What are Stimulants?

The types of drugs that make you feel more alert are often referred to as stimulants. Many drugs fall under this term. A popular legal stimulant is caffeine, which can be found in coffee, tea and chocolate.

Naturally occurring stimulants (probably to designed to fend off invading insects) are found in many plants and these substances can also make the human brain and body more active.

Many party drugs are classified as stimulants. Designed to give users the energy and mindset to want to dance all night and into the next day,  stimulants are the drug of choice for clubbers who want to keep awake and alert for many hours.

Stimulants take effect by speeding up the messages that travel between the brain and the body.  This is done by increasing activity of the central nervous system. Some of the most commonly used stimulants include amphetamines, cocaine, ecstasy and methamphetamine.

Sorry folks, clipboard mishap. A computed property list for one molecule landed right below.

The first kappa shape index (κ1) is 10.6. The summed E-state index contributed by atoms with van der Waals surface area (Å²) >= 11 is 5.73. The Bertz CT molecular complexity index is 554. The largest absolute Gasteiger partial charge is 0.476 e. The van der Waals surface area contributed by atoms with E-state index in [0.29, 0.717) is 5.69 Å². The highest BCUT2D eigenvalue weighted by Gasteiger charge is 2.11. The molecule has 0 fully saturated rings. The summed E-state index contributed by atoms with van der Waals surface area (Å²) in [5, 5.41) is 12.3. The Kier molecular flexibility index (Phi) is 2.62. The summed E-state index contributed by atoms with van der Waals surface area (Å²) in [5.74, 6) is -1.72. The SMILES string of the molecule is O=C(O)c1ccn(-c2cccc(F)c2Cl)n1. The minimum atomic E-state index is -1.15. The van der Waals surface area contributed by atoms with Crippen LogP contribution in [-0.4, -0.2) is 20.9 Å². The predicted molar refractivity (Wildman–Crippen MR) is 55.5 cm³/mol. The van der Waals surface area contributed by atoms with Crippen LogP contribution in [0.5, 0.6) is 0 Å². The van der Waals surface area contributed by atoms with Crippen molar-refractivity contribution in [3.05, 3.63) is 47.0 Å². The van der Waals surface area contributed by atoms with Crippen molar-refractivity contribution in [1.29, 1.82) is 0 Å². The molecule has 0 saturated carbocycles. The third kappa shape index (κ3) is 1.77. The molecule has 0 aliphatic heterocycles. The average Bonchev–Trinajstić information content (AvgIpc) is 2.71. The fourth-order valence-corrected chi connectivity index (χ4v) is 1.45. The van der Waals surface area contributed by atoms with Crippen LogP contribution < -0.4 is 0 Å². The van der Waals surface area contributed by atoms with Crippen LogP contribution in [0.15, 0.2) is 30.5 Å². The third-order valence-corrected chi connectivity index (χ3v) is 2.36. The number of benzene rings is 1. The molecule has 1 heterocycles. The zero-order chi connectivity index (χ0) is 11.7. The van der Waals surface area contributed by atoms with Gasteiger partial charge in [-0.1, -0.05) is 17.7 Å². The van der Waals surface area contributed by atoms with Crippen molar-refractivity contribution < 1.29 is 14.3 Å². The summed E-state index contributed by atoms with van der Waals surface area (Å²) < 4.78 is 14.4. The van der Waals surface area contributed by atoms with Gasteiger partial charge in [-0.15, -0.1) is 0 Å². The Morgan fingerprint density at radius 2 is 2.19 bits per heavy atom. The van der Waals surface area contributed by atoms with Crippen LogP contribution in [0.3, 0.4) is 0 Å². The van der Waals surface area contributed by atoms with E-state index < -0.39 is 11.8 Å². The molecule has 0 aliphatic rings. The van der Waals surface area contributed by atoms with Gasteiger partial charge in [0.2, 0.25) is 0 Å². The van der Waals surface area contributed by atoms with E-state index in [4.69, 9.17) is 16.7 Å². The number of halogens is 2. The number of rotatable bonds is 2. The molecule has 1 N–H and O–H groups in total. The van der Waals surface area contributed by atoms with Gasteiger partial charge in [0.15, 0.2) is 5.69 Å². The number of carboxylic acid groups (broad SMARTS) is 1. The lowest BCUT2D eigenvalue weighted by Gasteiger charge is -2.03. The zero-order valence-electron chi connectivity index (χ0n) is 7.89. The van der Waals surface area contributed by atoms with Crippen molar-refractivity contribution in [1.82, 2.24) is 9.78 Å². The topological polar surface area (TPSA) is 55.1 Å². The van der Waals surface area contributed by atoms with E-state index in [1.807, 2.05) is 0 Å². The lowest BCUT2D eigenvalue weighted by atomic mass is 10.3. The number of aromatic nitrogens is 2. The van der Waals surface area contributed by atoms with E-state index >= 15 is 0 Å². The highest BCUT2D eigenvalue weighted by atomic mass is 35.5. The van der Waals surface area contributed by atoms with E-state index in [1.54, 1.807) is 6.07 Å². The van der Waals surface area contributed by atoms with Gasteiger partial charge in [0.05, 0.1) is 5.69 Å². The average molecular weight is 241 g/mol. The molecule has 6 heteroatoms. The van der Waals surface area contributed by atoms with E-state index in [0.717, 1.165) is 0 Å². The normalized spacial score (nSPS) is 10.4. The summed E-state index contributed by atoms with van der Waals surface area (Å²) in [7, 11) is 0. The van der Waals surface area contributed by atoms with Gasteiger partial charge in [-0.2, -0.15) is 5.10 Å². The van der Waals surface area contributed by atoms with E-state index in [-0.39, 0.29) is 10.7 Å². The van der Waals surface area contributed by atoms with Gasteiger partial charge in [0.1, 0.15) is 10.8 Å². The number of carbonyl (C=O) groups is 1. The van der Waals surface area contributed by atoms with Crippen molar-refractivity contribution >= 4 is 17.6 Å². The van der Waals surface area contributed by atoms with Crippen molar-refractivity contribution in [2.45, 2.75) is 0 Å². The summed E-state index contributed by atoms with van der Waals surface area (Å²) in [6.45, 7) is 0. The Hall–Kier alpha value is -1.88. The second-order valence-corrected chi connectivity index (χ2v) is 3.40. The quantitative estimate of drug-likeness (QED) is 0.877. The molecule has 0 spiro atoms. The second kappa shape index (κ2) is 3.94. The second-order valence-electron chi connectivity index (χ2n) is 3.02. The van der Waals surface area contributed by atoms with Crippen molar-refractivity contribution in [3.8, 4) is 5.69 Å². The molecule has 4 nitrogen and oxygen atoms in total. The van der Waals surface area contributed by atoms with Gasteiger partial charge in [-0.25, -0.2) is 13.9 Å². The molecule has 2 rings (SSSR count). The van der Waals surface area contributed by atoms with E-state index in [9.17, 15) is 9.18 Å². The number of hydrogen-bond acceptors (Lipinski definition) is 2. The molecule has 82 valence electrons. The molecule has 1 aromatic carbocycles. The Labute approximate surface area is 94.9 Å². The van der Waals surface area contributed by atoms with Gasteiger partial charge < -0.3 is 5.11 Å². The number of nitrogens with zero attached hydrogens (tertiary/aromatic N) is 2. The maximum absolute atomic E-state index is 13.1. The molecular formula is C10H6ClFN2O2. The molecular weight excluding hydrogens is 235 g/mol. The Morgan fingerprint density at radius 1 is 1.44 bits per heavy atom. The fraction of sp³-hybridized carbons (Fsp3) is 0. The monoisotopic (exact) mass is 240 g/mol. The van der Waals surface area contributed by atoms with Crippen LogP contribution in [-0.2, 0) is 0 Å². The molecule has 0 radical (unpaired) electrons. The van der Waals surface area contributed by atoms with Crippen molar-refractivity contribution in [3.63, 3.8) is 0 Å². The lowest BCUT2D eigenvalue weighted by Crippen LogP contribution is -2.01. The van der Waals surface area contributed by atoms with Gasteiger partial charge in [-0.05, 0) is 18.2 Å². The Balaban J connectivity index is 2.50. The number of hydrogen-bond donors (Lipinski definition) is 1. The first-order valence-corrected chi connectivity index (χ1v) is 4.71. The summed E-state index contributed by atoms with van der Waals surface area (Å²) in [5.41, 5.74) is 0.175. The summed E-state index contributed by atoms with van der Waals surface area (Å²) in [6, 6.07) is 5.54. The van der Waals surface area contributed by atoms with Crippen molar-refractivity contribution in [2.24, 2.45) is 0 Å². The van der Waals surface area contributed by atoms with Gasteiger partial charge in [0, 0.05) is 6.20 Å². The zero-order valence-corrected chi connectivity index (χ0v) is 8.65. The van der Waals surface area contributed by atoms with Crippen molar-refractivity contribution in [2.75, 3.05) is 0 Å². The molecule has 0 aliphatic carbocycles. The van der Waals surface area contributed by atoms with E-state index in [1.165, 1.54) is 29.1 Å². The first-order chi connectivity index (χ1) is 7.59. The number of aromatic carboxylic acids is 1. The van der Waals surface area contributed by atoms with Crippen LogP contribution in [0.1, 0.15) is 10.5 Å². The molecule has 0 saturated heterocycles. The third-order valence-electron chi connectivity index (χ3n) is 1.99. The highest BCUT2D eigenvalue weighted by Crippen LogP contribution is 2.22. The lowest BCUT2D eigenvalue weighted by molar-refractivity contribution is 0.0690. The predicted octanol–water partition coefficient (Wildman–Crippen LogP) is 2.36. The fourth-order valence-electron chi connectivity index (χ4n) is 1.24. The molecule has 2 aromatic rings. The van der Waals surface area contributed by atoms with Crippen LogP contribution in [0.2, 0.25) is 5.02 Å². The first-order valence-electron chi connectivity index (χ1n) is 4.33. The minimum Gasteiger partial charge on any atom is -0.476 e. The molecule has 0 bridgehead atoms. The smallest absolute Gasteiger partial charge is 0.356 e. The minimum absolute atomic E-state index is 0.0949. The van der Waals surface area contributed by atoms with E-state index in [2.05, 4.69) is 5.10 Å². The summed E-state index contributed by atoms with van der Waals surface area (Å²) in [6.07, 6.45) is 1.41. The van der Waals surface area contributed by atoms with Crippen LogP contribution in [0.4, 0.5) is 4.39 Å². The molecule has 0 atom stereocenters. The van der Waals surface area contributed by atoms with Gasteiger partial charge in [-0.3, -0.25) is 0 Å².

One of the major reasons that users choose to take stimulants is because of the euphoric feelings that can be flt when taking such drugs. This happens because of a build up and increase in levels of Dopamine in the brain, the neurotransmitter that handles feelings of pleasure.

Short-Term Effects of Stimulants

Exhaustion, apathy and depression are all effects of the “down” that can be felt after the “high” of taking stimulant drugs. This lasting and immediate exhaustion can create a circle of drug use as the user takes more of the stimulant to overcome these feelings. Soon a dependency on the drug can be created as the user strives to feel “well” rather than to get high.

Long-Term Effects of Stimulants

The types of drugs can be addictive. Regular high doses of stimulants can over short time periods can cause feelings of paranoia and hostility. An irregular heartbeat and dangerously high body temperatures can also result from such high doses of the drug.

Photo Credit: Michael Allen Smith on Flickr